The Broncos’ offense didn’t exactly strike fear into the San Francisco 49ers or anyone else for that matter on Thursday night.
Their first drive started mid-way through the first quarter with a Peyton Manning pass to Julius Thomas for a 6-yard pick up. Ronnie Hillman ran for 5 yards after that to get the first down. Everything was looking smooth. Then two incomplete passes and a run for one yard later, Britton Colquitt was called in to punt. The jig was up in less than four minutes.
That was the theme of the evening. Linebacker Shaun Phillips was the only one to score a touchdown after scooping up a fumble. The offense cheered him on from the sideline.
The Broncos used the “dress rehearsal” to practice their fourth-down conversions. They had C.J. Anderson run with it on fourth-and-one in the third quarter. No success.
“Obviously the fourth-and-1 we wish we would have gotten,” offensive coordinator Adam Gase said Saturday morning. “We probably would have had a chance for a touchdown there. We had some protection issues we had to clean up from the first half to the second half, and then we started running the ball more. I think that we were eating up some time. But that fourth-and-1 was big. We’ve got to convert that.”
With quarterbacks coach Greg Knapp up in the box, it was Gase’s first time calling plays from the field.
“We got the calls in quickly,” Gase said. “There was one time when I was a little quick on the trigger with Brock [Osweiler], and I’m saying the play and walking away, and he’s looking at me like, ‘I got nothing.’ And he called his own shot there. But that’s one thing that I need to get used to, is just the guy is setting the clock and I need to be a little bit patient on that.”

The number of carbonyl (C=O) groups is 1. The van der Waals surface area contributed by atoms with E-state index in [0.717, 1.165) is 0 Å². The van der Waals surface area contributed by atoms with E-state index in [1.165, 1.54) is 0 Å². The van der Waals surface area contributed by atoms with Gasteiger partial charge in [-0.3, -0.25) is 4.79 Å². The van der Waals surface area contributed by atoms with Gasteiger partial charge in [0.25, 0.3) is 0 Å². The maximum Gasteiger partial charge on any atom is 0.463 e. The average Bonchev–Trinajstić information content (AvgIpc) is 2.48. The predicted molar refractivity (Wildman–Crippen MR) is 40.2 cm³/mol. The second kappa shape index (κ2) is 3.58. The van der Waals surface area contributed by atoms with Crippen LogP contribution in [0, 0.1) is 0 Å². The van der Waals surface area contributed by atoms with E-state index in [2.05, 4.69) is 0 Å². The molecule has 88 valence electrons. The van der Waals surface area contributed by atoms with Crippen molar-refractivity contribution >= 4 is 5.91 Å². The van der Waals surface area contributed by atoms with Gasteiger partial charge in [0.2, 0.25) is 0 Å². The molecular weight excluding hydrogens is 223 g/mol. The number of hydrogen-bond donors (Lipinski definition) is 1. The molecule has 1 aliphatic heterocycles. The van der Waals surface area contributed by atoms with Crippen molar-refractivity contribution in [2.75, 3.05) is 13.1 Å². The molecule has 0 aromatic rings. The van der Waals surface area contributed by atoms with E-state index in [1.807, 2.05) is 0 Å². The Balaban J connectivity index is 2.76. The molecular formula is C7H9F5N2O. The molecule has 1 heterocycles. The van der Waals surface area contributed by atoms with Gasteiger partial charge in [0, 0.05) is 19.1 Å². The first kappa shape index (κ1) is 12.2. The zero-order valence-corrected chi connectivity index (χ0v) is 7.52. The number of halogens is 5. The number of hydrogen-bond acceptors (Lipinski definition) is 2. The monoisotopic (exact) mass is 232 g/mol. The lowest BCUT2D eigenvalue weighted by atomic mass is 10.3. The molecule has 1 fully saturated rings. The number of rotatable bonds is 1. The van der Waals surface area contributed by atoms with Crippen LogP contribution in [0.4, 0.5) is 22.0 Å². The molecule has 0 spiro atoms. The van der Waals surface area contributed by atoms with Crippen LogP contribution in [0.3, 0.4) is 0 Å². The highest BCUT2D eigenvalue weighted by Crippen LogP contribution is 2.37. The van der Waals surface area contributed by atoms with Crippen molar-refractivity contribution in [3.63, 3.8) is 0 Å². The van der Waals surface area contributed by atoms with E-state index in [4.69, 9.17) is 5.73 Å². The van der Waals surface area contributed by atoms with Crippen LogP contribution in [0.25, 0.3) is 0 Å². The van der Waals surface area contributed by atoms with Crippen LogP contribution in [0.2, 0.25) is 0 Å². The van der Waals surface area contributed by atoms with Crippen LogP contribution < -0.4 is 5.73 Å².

Protocol aside, Gase also spoke a lot about Osweiler and the team’s running backs.
A few highlights from Gase on Osweiler:
He did a great job of maintaining his poise and encouraging the guys up front. I probably got a little bit too aggressive on some calls trying to get some throws down the field, where I probably could have gone to some quick-gain and let some of those guys—take some pressure off of them.
He makes the right checks. That’s all we’re asking him to do—if I call a bad play, he gets us out of it and gets us to the right play. And he’s done a great job of that.With Brock, he’s as close to what you want as that starter, with the vocabulary. He doesn’t do as much because he knows we’ve got some rookies playing with that second group. He doesn’t want to go too much off the wagon.
“We’re bringing him along,” Gase said. “You’re coming from a younger guy that was an undrafted free agent; you can’t just throw him right in with what’s going on with the ones. It’s a process for him.”
“I always knew what I could do,” Anderson said. “I never doubted my talent or my ability. it’s not a surprise to me. But I am proud and I am glad I got the opportunity to do it. I just took advantage of my opportunities in front of me.”
Gase praised Hillman, Ball, and Moreno for their performances even though they combined for 41 yards on 14 carries (2.92 avg.).
If there’s one thing that we can walk away knowing about the Broncos offense, it’s that it’s constantly evolving. One preseason game doesn’t make or break it for this team this early on.